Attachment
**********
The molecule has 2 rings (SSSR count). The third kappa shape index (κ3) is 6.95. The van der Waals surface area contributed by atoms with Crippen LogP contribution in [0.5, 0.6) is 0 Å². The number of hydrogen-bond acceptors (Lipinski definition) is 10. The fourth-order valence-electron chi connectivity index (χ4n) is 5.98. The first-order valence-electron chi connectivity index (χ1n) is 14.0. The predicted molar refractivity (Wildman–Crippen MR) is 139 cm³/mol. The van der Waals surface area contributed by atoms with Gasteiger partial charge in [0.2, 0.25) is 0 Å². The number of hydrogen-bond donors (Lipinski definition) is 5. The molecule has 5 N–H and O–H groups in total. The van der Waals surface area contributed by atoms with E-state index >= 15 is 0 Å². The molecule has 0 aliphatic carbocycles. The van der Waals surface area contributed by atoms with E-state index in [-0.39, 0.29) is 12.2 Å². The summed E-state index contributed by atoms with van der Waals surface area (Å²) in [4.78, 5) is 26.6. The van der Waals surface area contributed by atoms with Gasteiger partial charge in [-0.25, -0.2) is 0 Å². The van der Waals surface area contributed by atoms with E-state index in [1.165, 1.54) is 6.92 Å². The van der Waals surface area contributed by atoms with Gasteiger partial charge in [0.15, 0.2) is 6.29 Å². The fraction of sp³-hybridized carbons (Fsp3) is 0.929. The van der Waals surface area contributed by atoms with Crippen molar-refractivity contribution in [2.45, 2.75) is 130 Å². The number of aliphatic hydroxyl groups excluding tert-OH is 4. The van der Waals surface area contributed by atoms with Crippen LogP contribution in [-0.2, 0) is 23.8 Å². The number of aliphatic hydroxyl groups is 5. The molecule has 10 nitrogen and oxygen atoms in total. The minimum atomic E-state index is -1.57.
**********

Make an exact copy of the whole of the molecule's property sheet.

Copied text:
The molecule has 2 rings (SSSR count). The third kappa shape index (κ3) is 6.95. The van der Waals surface area contributed by atoms with Crippen LogP contribution in [0.5, 0.6) is 0 Å². The number of hydrogen-bond acceptors (Lipinski definition) is 10. The fourth-order valence-electron chi connectivity index (χ4n) is 5.98. The first-order valence-electron chi connectivity index (χ1n) is 14.0. The predicted molar refractivity (Wildman–Crippen MR) is 139 cm³/mol. The van der Waals surface area contributed by atoms with Gasteiger partial charge in [0.2, 0.25) is 0 Å². The number of hydrogen-bond donors (Lipinski definition) is 5. The molecule has 5 N–H and O–H groups in total. The van der Waals surface area contributed by atoms with E-state index >= 15 is 0 Å². The molecule has 0 aliphatic carbocycles. The van der Waals surface area contributed by atoms with E-state index in [-0.39, 0.29) is 12.2 Å². The summed E-state index contributed by atoms with van der Waals surface area (Å²) in [4.78, 5) is 26.6. The van der Waals surface area contributed by atoms with Gasteiger partial charge in [-0.25, -0.2) is 0 Å². The van der Waals surface area contributed by atoms with E-state index in [1.165, 1.54) is 6.92 Å². The van der Waals surface area contributed by atoms with Gasteiger partial charge in [0.15, 0.2) is 6.29 Å². The fraction of sp³-hybridized carbons (Fsp3) is 0.929. The van der Waals surface area contributed by atoms with Crippen molar-refractivity contribution in [2.45, 2.75) is 130 Å². The number of aliphatic hydroxyl groups excluding tert-OH is 4. The van der Waals surface area contributed by atoms with Crippen LogP contribution in [-0.2, 0) is 23.8 Å². The number of aliphatic hydroxyl groups is 5. The molecule has 10 nitrogen and oxygen atoms in total. The minimum atomic E-state index is -1.57.